Digestibility methods

High protein digestibility does not necessarily mean high protein quality. Protein quality measures the balance between the amino acids in the protein necessary for growth and cell maintenance.

In vivo tests require animal feeding studies, and all of the factors outlined under PER apply. In addition, for digestibility calculations, accurate measurement of feed consumed, complete recovery of feces (devoid of feed), possibly urine, and calculation of body composition are required. These are not the most pleasant experimental protocols to conduct, but have to be done carefully and correctly if meaningful results are to be obtained.

In vitro protein digestibility requires preparation of a treated sodium caseinate standard. Because of the empirical nature of these determinations, it is critical that results for the so dium caseinate are reliable. Preparation of this standard must be conducted exactly as described, and the standard must be tested to ensure that digestibility is 100±2% after it has been prepared. Nitrogen content of the protein standard and the test proteins must be accurately determined using an appropriate Kjeldahl method, since the digestibility assays are calculated on a constant-nitrogen basis. Protein samples must be held so that they do not take up or lose moisture between the time of the N determination and the digestibility assay. For certain protein ingredients, it may be necessary to correct the total N content for nonprotein nitrogen. Preparation of fresh enzyme solutions for each series of assays is critical. It is best that these solutions not be used for more than a couple of hours. Accurate preparation is important, and as the specific activity of each preparation may be somewhat different, the activity should be confirmed before the enzyme is used. Whether a pH shift or a pH stat assay is employed, accurate calibration of pH at the assay temperature is critical. Also, it will be important to select a reaction vessel that can be kept at a constant temperature and be stirred and into which a pH electrode can be inserted for measurement.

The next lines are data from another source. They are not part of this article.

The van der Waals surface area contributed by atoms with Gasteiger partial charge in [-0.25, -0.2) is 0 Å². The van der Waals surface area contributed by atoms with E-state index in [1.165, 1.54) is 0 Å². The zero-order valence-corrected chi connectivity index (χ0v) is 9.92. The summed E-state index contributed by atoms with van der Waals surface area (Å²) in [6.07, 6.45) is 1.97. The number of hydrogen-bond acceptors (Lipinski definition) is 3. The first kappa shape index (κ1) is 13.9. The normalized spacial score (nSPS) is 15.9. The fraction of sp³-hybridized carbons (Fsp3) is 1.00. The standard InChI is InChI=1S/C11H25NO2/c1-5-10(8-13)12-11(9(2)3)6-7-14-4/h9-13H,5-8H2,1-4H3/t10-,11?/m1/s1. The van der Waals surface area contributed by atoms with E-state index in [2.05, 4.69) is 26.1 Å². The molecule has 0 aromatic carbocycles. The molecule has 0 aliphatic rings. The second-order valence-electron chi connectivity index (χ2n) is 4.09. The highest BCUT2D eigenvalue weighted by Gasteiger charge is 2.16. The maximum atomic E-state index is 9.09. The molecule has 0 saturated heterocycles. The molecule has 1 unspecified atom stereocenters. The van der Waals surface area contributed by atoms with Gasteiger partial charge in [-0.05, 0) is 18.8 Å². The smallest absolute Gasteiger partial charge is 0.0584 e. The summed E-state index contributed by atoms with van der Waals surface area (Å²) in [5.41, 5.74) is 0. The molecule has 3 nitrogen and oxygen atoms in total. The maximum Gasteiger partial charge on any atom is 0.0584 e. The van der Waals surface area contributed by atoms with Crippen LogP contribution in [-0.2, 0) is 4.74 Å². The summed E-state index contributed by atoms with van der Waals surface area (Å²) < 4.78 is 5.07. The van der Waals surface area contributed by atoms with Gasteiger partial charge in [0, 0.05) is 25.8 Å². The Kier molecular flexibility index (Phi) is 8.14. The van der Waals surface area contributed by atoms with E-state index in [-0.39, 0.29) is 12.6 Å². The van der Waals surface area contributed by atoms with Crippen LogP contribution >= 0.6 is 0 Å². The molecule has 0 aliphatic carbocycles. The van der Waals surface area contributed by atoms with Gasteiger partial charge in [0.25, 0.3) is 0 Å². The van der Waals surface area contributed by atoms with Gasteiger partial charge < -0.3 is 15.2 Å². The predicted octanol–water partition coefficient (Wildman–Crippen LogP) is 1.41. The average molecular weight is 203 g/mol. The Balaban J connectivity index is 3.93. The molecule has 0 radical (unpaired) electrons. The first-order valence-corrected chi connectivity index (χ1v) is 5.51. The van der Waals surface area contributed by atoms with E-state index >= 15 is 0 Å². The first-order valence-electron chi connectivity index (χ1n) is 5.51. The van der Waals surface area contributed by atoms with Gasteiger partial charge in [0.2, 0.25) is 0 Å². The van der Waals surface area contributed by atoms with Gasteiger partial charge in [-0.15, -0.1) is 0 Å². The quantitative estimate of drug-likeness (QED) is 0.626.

Troubleshooting